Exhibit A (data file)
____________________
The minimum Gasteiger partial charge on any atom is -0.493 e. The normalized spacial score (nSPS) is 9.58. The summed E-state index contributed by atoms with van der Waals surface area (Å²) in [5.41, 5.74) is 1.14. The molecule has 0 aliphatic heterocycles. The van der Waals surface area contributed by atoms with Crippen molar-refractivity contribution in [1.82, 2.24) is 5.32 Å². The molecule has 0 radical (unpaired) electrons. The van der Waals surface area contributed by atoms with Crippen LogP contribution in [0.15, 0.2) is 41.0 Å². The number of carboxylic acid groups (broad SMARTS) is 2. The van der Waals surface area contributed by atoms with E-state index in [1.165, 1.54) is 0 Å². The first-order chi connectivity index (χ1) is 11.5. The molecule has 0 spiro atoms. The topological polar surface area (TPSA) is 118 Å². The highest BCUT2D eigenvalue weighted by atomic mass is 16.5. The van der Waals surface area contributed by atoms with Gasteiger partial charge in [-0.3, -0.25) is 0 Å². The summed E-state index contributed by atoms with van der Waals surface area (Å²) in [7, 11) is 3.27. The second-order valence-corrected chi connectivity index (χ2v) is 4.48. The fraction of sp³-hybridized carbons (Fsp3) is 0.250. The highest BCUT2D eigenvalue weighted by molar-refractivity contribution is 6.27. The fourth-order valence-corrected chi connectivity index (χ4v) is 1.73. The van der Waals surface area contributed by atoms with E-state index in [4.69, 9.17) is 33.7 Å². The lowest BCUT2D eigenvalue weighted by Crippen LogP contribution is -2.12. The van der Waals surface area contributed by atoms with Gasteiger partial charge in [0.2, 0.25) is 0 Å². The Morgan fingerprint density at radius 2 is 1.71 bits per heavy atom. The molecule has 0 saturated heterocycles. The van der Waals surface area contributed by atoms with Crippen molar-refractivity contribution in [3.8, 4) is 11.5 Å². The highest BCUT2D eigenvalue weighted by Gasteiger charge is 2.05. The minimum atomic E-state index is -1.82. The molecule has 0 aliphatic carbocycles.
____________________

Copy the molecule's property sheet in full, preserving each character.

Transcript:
The minimum Gasteiger partial charge on any atom is -0.493 e. The normalized spacial score (nSPS) is 9.58. The summed E-state index contributed by atoms with van der Waals surface area (Å²) in [5.41, 5.74) is 1.14. The molecule has 0 aliphatic heterocycles. The van der Waals surface area contributed by atoms with Crippen molar-refractivity contribution in [1.82, 2.24) is 5.32 Å². The molecule has 0 radical (unpaired) electrons. The van der Waals surface area contributed by atoms with Crippen LogP contribution in [0.15, 0.2) is 41.0 Å². The number of carboxylic acid groups (broad SMARTS) is 2. The van der Waals surface area contributed by atoms with E-state index in [1.165, 1.54) is 0 Å². The first-order chi connectivity index (χ1) is 11.5. The molecule has 0 spiro atoms. The topological polar surface area (TPSA) is 118 Å². The highest BCUT2D eigenvalue weighted by atomic mass is 16.5. The van der Waals surface area contributed by atoms with Gasteiger partial charge in [-0.3, -0.25) is 0 Å². The summed E-state index contributed by atoms with van der Waals surface area (Å²) in [7, 11) is 3.27. The second-order valence-corrected chi connectivity index (χ2v) is 4.48. The fraction of sp³-hybridized carbons (Fsp3) is 0.250. The highest BCUT2D eigenvalue weighted by molar-refractivity contribution is 6.27. The fourth-order valence-corrected chi connectivity index (χ4v) is 1.73. The van der Waals surface area contributed by atoms with E-state index in [4.69, 9.17) is 33.7 Å². The lowest BCUT2D eigenvalue weighted by Crippen LogP contribution is -2.12. The van der Waals surface area contributed by atoms with Gasteiger partial charge in [0.2, 0.25) is 0 Å². The Morgan fingerprint density at radius 2 is 1.71 bits per heavy atom. The molecule has 0 saturated heterocycles. The van der Waals surface area contributed by atoms with Crippen molar-refractivity contribution in [3.8, 4) is 11.5 Å². The highest BCUT2D eigenvalue weighted by Gasteiger charge is 2.05. The minimum atomic E-state index is -1.82. The molecule has 0 aliphatic carbocycles.